Next stop was REI. There, the fellow took the time to actually measure me for the frame: indeed, I was a medium (17.8). We talked about the Cannondales for a bit, and I test rode a Quick 4, but on a large frame. I liked the ride (although the seat was hard). I asked if he could find a medium frame. He didn’t have one in stock, and as it was the end of the season, he couldn’t order them. I asked about the Scott Sub 20, and he indicated that the Northridge REI wasn’t a Scott dealer. I tried the Marin Fairfax in the right size frame, but I hated it: the top clips were annoying, and it just wasn’t comfortable. He suggested a Marin Bridgeway, but I wanted more gears.

The third shop was Reseda Bicycles in Reseda. This was the Trek dealer. Again, I described what I was looking for, and that I was interested in the Trek 7000 or FX. He didn’t have the 7000, and suggested either the Trek 7100 or the Trek 7200. I test rode the 7200, and it was perfect: great riding position, comfortable gear changes, comfortable seat, good braking. I asked the different in price between the 7100 and 7200. The 7100 was $419, and the $7200 was $499… but the one I test rode was last year’s model, and was thus $429. I told him sold. I added a rack, lights, trip computer, and lock, and was out the door for just under $580. As I recall, there is a year service included, and I need to come back in a month or so for break-in adjustments.


Looking for Advice: Selecting a New Bicycle

The reaction on the post about what to do with my aging bike appears to be strongly in favor of replacing it. So, I’ve been exploring possible replacements. The world of bicycles has changed drastically from when I last bought a bike in the 1970s. Back then, there were just a few manufacturers (Schwinn, Raleigh, Peuguot, Motobecane). There were just a few styles: the heavier steel road bikes (single or 3-speed) and the derailleurs (10-speeds). So, most of the adult bikes were the 10-speeds, with pull brakes and friction shifting. If you were looking for anything, you were looking for light—aluminum frames and such.

But today, oy, today! There are so many different styles and things to look for. Most of the manufacturers I knew are gone, and the ones that survived are the ones I wouldn’t use (Schwinn, Raleigh, (ahem) Huffy). I have some rough ideas what I want, but I have no idea what the style is called. Basically, I’m looking for a bike with a fair number of gears (to handle the hilly northern part of the San Fernando Valley), a decent suspension and tires (to handle Los Angeles’ poor quality street maintenance), good brakes, and upright riding position with straight handlebars (not the bend-over curved handlebars of the old 10-speeds). I’d like a comfortable seat, and the ability to add a rack.

Given we have an REI membership and they appear to have great prices, I’ve been doing some preliminary triage of what models they have available. The models that appear to be of interest are:

A second-tier possibility at REI is the Cannondale Bad Boy ($589.93). If I consider locally-based companies, I’d add the Giant Suede DX, as Giant is based in Newbery Park, CA—however Giant isn’t carried by REI.

ETA: Looking at the Marin line at REI, some possibilities are the Marin Fairfax ($593.93) or the Marin Lucas Valley ($719.93), although I don’t seem to see as glowing reviews for the Marins, and there are more reports of tire problems.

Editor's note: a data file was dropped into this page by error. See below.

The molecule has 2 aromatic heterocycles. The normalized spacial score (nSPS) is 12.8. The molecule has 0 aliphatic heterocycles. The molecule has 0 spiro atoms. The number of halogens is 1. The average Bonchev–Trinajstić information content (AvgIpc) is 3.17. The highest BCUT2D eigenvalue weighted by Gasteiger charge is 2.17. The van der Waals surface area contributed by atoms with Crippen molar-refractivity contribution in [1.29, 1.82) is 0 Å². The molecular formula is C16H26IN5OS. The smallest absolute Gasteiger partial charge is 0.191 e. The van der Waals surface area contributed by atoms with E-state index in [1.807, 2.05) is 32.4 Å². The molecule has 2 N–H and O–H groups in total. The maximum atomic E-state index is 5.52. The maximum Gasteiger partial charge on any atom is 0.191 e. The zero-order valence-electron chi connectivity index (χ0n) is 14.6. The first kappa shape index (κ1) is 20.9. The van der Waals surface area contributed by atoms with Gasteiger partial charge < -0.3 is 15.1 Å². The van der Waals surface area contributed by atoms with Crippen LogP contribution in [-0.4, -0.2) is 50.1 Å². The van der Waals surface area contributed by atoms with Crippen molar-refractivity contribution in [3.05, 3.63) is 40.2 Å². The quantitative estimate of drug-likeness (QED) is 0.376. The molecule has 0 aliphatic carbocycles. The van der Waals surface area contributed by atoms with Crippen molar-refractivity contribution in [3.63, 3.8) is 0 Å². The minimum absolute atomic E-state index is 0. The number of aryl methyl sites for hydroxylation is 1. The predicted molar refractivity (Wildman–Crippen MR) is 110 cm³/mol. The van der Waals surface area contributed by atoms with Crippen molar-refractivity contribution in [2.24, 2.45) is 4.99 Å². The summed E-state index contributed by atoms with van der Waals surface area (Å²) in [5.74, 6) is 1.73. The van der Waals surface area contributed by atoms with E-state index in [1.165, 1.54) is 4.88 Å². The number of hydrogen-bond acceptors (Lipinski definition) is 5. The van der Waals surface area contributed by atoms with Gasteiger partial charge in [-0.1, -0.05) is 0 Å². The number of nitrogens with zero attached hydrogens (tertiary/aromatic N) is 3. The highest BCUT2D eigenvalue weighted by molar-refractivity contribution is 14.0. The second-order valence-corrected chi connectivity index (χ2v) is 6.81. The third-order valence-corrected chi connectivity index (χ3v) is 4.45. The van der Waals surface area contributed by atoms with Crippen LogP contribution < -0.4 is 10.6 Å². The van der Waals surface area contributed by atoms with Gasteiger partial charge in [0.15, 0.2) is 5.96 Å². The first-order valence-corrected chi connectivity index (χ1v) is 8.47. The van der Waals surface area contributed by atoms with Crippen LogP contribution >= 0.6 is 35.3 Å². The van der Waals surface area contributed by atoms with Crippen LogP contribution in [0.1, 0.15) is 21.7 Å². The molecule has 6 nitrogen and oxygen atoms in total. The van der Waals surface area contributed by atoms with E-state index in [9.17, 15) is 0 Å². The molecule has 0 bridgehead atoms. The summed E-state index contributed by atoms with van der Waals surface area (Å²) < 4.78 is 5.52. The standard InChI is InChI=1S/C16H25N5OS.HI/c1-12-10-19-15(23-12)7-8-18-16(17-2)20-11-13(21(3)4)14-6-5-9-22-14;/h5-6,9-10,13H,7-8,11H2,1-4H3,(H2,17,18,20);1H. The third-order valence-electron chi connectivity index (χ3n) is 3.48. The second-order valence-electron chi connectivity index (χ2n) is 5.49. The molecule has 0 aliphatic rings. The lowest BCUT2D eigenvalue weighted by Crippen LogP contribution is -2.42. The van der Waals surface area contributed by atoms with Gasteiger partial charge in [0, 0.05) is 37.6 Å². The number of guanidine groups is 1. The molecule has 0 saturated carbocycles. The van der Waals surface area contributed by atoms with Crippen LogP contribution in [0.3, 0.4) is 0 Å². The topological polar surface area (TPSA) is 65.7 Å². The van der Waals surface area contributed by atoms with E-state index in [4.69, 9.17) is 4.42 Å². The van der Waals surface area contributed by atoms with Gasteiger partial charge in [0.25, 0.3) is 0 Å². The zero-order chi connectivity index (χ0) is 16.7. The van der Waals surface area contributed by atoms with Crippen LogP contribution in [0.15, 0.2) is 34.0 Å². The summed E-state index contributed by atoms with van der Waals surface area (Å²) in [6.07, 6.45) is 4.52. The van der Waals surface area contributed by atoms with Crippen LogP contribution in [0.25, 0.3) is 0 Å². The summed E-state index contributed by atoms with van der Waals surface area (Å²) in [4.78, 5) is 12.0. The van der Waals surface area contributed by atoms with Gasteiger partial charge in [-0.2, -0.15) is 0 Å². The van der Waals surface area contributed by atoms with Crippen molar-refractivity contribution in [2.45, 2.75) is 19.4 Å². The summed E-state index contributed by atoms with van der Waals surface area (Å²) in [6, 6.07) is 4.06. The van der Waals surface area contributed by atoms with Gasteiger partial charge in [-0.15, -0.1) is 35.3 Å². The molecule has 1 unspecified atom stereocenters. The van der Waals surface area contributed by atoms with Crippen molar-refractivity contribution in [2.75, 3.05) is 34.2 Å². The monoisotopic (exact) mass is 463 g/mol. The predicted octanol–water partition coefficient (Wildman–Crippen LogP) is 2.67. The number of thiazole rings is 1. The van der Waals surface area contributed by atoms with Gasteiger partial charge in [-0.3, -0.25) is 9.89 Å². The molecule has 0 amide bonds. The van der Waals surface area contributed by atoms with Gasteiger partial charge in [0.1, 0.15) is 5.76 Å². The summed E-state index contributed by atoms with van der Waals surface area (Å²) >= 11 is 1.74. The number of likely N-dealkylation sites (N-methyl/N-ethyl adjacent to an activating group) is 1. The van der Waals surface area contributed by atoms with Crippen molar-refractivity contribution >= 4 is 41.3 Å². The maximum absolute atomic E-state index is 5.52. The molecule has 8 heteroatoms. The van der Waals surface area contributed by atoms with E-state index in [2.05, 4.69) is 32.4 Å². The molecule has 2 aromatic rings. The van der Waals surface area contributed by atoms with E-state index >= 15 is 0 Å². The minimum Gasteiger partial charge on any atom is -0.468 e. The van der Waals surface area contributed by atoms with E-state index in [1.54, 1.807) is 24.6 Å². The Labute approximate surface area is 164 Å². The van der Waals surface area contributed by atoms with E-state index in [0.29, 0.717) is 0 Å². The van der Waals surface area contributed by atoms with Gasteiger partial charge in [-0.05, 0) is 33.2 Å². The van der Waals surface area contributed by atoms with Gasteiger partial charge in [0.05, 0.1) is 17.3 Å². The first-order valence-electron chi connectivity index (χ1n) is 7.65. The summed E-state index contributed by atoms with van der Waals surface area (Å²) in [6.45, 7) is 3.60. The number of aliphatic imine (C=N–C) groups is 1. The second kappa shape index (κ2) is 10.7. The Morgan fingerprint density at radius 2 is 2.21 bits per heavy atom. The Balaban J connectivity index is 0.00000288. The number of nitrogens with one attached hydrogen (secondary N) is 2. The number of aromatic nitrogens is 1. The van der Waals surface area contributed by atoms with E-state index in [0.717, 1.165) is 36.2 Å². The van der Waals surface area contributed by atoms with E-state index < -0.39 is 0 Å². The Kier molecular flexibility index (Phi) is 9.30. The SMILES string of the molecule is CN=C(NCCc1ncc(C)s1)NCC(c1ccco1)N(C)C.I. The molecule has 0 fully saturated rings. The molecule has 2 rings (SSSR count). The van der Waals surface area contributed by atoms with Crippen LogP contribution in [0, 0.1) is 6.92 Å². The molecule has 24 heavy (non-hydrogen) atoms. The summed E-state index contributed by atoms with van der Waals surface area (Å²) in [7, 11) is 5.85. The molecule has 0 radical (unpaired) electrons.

ETAA: Additional Giant possibilities: Giant Escape 1. Charlie rides a Trek 7000. In addition to REI, look at Bicycle Den on San Fernando Mission in GH (they carry Giant), and Reseda Bicycles on Reseda (they carry Trek)

Once I figure out the most likely models, I plan to go and do some test rides (perhaps Thursday after Rosh Hashana morning services). Once I decide on the model, I’ll probably add front and rear lights, a trip computer, and see if I can move my lock and water-bottle brackets over from my current bike.

So, here’s where I’d like some opinions:

  • Are there any current manufacturers you should recommend? Ones I should avoid?
  • Any comments on the models I’m considering?
  • Any models or particular bikes I should add to the short list?

Thanks in advance for any inputs you can provide.


Color Me Frustrated

Right now, I’m frustrated over my bike. Those who are cyclists—please go over to the LJ article and comment/vote in the poll.

As background, I’m riding an old Peuguot U08 that I got back in my high school days, around 1975. This is an old-style 10-speed with friction shifting, and mostly original equipment. I’ve replaced the seats and handlebars, and the front derailleur is not working. In fact, that’s the source of frustration. The manufacturer of the derailleur is long out of business, and the only source for the true replacement (a Simplex front bottom-pull 26.5 derailleur — perhaps like this) is Ebay. But the Simplex supposedly was made of crappy plastic, so I hunted around and ordered a Sun Tour Cyclone 7000, which was supposedly an equivalent bottom-pull 26.5 front derailleur. I just went down to the bike store to have it installed… only to find I’m lacking a cable stop that no one has (perhaps something like this), and I’d have to figure out how to order it. The general attitude from both shops I visited (CycleWorld and Bicycle Johns) was that the bike was so old and so mediocre to begin with that it really isn’t worth putting the time and effort into it. One option is to just forget about the front derailleur and just treat the bike as a 5-speed, and ride it until it dies.